Joining Hales on Council will be another new face, Steve Novick. Novick, who took over Randy Leonard's seat uncontested, is still somewhat of a mystery to me; but he was endorsed by the Bike Walk Vote PAC and I expect he'll understand bicycling.
Amanda Fritz was a big winner last night, fending off a challenge by state legislator Mary Nolan. Fritz has shown that she's an independent, steady voter who sweats the details. She isn't likely to launch big initiatives herself, and she has said some suspect things about bicycling; but as a leader who is all about common sense and fiscal responsibility, it seems she'll be supportive of bicycling.
Down in Eugene, U.S. Congressman Peter DeFazio once again put down a challenge by pesky Tea Party Republican Art Robinson.
Also down in Eugene, local bike advocates are celebrating the passage of a street repair tax. The Register-Guard reports that the $43 million bond measure will finance 76 street repair projects and "several bicycle and pedestrian improvements" between 2014 and 2018. I wish Portland was bold enough to have put a similar measure on our ballot. It's really unfortunate that we've been too shy and too bogged down in silly "cars vs. bikes" debates to ask citizens to pony up for transportation.
In Wilsonville, at least one citizen activist is very pleased with how their election went. Patrick Croasdaile (who has written several articles for BikePortland) called the re-election of Mayor Tim Knapp and two new, bike-friendly city councilors a "watershed" moment for the city and said the "Active transportation influence is retained and strengthened in Wilsonville."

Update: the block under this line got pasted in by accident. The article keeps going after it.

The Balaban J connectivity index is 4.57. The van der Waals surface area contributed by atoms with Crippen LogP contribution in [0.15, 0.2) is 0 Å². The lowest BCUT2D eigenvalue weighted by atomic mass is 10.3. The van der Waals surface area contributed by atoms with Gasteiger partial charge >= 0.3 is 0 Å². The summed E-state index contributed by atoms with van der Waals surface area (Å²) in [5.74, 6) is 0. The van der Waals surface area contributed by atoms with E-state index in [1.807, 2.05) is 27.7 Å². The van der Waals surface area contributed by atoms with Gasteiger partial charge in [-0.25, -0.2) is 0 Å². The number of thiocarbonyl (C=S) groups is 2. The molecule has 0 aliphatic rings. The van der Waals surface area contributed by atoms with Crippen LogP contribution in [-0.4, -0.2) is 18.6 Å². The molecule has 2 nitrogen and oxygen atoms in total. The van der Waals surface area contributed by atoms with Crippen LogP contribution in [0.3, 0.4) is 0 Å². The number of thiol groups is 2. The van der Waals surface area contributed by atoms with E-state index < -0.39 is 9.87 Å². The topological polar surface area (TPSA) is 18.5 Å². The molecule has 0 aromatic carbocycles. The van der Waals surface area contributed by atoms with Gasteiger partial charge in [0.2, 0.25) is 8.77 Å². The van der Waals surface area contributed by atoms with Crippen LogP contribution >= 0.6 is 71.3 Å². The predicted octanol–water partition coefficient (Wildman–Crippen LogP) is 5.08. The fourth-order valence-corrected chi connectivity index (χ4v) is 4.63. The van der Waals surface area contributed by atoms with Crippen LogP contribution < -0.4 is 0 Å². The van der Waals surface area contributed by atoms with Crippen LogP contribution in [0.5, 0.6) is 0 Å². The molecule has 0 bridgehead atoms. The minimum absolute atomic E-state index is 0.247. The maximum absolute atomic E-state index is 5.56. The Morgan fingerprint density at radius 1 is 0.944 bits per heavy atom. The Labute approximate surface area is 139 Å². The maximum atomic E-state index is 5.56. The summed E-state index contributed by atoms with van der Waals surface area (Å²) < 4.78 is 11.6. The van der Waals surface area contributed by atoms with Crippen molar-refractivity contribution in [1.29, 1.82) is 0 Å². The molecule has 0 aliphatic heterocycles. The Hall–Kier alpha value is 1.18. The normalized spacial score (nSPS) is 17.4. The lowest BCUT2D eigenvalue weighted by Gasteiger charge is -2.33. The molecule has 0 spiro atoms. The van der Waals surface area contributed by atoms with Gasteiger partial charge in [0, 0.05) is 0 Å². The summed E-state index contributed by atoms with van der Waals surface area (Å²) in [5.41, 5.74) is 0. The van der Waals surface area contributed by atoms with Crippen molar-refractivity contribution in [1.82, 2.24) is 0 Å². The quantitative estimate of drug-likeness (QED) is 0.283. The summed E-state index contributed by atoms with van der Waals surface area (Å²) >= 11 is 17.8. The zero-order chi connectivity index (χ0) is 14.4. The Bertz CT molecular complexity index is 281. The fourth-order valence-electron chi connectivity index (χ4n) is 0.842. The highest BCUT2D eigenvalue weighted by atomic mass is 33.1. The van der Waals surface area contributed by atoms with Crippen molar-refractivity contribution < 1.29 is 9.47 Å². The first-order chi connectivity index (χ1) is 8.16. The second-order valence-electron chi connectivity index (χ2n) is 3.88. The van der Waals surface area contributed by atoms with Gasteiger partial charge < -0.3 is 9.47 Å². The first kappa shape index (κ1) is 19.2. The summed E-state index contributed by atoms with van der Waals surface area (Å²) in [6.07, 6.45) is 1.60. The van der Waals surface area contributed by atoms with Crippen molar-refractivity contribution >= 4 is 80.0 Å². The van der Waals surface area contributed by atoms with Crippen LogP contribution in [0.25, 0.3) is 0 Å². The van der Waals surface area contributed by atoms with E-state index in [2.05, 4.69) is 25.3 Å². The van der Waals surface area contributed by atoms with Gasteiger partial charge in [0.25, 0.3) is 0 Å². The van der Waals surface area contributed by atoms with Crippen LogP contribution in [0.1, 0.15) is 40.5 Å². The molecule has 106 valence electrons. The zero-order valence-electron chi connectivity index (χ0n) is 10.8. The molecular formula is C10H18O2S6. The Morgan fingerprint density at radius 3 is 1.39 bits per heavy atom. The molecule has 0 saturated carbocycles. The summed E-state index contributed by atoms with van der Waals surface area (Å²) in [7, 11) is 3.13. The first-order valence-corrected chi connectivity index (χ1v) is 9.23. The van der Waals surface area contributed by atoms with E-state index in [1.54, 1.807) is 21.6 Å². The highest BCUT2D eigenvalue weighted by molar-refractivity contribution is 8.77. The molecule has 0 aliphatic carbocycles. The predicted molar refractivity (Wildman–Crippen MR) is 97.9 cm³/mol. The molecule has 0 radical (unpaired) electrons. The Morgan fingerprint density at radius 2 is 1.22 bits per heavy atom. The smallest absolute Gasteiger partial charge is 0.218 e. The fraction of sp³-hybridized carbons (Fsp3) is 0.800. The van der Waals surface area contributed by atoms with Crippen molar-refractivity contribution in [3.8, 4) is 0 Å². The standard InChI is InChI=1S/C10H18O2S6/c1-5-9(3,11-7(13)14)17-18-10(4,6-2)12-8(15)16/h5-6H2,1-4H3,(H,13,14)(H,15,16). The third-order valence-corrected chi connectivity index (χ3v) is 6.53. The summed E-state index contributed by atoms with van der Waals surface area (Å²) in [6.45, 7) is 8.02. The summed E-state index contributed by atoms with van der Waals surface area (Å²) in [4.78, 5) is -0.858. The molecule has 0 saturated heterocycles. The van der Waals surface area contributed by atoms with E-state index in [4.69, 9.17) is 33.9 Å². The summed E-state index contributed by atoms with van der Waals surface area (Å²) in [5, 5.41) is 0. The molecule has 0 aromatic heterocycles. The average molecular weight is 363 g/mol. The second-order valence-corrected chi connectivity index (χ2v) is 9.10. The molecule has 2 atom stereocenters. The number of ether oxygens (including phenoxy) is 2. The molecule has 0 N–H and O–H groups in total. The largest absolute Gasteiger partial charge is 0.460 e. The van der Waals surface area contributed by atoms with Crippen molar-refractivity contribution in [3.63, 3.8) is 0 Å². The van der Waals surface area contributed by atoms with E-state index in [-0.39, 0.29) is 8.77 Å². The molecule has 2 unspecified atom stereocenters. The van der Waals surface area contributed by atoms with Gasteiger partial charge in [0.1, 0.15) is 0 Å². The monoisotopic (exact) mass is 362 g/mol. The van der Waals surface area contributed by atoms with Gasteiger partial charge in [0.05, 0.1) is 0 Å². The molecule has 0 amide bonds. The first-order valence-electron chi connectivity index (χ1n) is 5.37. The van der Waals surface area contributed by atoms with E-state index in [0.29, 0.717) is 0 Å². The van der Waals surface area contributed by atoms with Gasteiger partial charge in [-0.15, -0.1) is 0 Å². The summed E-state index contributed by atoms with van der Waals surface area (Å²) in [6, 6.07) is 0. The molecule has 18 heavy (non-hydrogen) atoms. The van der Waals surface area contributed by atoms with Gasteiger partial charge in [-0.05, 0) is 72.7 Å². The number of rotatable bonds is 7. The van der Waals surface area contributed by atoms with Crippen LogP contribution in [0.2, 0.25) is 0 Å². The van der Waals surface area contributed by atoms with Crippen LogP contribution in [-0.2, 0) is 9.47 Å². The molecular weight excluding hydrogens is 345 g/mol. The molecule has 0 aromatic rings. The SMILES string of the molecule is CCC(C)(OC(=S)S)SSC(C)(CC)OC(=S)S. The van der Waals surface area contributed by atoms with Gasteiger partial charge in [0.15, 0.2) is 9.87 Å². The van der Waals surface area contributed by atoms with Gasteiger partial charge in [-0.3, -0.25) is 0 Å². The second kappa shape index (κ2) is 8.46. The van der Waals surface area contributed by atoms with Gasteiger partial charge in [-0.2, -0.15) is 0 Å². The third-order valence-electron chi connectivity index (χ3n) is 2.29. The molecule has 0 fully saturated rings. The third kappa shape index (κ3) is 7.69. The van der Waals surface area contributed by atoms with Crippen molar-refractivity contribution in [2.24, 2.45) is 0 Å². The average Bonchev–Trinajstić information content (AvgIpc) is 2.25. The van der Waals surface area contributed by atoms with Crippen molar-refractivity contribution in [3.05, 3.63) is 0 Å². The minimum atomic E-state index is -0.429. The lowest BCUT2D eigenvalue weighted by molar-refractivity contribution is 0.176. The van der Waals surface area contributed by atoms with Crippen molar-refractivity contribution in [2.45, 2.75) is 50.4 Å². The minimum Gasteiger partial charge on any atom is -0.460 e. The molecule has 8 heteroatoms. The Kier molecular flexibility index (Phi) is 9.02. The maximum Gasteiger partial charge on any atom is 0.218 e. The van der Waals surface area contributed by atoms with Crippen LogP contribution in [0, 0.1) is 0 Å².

The big news in the Oregon legislature last night was that the House is no longer deadlocked at a 30-30 Democrat-Republican split. Thanks to several victories, Democrats now enjoy a 34-26 advantage in the House. They've also maintained a majority in the Senate. That should bode well for transportation reform at the state level.
"The fact that the Democrats control both the House and the Senate... means that it may be easier to move our legislative priorities forward in the House," says Sadowsky.
Up in Clark County, Washington, the big storyline emerging after last night is that the defeat of Proposition 1 — a tiny tax increase sought by C-Tran to subsidize ongoing operational costs of light rail into Clark County via the new I-5 bridge — was rejected by voters. Prop 1 was seen by many in Southwest Washington as a referendum on the Columbia River Crossing project and it's failure is very bad news for that project.
According to economist Joe Cortright, without Prop 1, federal funding for the CRC is now in serious jeapordy because the feds have said they won't fund any transit projects without assured local funding for operations. And, given that light rail has been pegged as a must-have from the Oregon-side of the CRC project, we now stand at an impasse that might be insurmountable.
"CRC doesn't have a plan "B"," Cortright shared with me before the election last night, "This election has been on the critical path for the CRC for the past several years. If they lose on Proposition 1, they have to come up with a new source of operating money - and get voter approval for that new plan."
Washington did however, pass marijuana legalization and marriage equality laws. That led one source to quip last night, "Oregonians may want to move to Washington State to take advantage of the legal marijuana and the marriage equality. But they won't be able to get there on C-Tran."
- CRC labeled as "The Mt. Hood Freeway of this year's mayoral race"
- Sam Adams endorses Amanda Fritz for City Council
- SW Washington Republicans: Let's start over on CRC project
- Business coalition asks candidates about transportation
- Election roundup: The Oregonian picks Hales, Brady in a car, candidate events, and more